Happy Fourth of July to all my American readers! Enjoy the holiday.
Well, June has arrived, and so has the heat. (And worse, the humidity. Ugh.)
So between that and being busy with a variety of things, I may not blog as often as I have been “normally.” but I’ll still try.
So, on the Northern Fury Project blog, scenario author Bart “Gunner98” Gauvin explains how the parts of the story become Command scenarios in the latest post. It’s an excellent post, and I’d like to add a few thoughts on it, from my own Command experience.
First, I cannot emphasize enough how much I agree with this sentence. “To make a good two-sided scenario, in my opinion, takes about three times as much effort as making a one-sided one, not to mention probably four times the playtesting effort.” Both of us have made two-sided Command Live scenarios, so we have experience with these. I’ve found that for trying to create a specific type of, for lack of a better word, “feel” in a scenario, trying both that and making it viable by both sides is far trickier-not impossible, but trickier-than having it be one-sided. And a lot of the Northern Fury scenarios aim for that kind of feel.
Second, briefings. I tend to be as basic about the briefings as possible, but now and then like to have some fun with them. Hint-they don’t have to be completely accurate…
Third, and this could be worth a post by itself, I’d be interested in seeing how the “canonical” losses are determined for a scenario set. The player could either succeed brilliantly or fail miserably. But how does that average into the assets for the next scenario in the same place?
Still, a very fascinating, very effective post.
I’ve blogged here for over two years now, and my topics have ranged from the ultra-serious, as with the COIN wargaming post, to the silly and goofy, from the mundane to the strange.
It’s OK. I’ve spent so much time and effort long ago trying to be PLAIN AND NORMAL (caps on purpose) that didn’t work. I’m myself. Sometimes I have to remind myself of my own strength, and say “Coiler, be Coiler. You don’t have to be, or write like _____. Just be yourself.” And I’m taking that lesson to heart.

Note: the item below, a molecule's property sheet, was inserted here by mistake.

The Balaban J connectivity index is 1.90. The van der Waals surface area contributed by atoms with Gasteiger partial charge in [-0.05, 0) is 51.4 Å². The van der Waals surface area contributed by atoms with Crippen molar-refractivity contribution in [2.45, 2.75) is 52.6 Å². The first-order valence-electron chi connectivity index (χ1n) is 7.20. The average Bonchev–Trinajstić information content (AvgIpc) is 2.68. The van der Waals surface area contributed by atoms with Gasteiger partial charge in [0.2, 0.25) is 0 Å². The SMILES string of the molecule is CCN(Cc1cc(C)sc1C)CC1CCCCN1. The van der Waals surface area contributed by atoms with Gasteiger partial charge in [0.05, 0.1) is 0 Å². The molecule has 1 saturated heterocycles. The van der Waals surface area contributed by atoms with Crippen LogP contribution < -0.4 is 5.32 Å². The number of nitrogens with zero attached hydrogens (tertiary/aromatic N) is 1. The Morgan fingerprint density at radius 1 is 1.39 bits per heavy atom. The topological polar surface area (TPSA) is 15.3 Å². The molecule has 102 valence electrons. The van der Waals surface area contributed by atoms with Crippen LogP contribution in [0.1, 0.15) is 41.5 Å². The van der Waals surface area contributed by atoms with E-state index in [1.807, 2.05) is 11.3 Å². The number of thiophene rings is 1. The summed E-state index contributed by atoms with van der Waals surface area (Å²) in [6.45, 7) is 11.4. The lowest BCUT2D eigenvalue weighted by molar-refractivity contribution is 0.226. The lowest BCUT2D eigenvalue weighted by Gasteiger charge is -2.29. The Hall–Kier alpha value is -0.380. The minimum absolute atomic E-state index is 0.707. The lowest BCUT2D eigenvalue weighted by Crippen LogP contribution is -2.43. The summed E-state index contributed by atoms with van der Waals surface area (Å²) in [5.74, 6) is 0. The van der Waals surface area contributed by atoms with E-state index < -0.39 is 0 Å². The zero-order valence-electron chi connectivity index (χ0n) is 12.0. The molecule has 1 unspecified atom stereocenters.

Being more tolerant of myself has also helped me become a lot more tolerant of other people and their tastes as well, I’ve found. So it’s very helpful and useful overall to me.
So it’s November.
It’s gonna be real busy for me, so blogging may be limited in both number of posts and their content, especially in comparison to last month’s blast of posts.
I set a personal new record for most posts in a month-and that’s not including this one.
See what posts I made in this month of heavy blogging here.
I will share, for your pleasure and amusement, a blog that I recently found providing a “play-by-play” of a theoretical World War 3, the classic fiction and wargaming topic.
This is Third World War 1987. By my incredibly low standards (read: I’ve seen so many downright awful World War III stories on the internet that anything exceeding them is at least good in perspective) it’s good, and certainly readable. Not the best, but far, far, from the worst either.
I posted on Baloogan Campaign well before I started my own blog, and still regularly post there.
Yesterday I made a new post there. The Broken Staff-The (In)Effectiveness of Militia,
I have never posted two blog posts in one day in the years I’ve been blogging. It’s become a sort of weird tradition. Part of it is that I like to take my time and get more involved with writing and/or thinking of posts, but the habit of “don’t post more than once a day” has become a kind of informal rule.
Well, now I’ve broken that rule. Hope this helps me blog better, and not just more.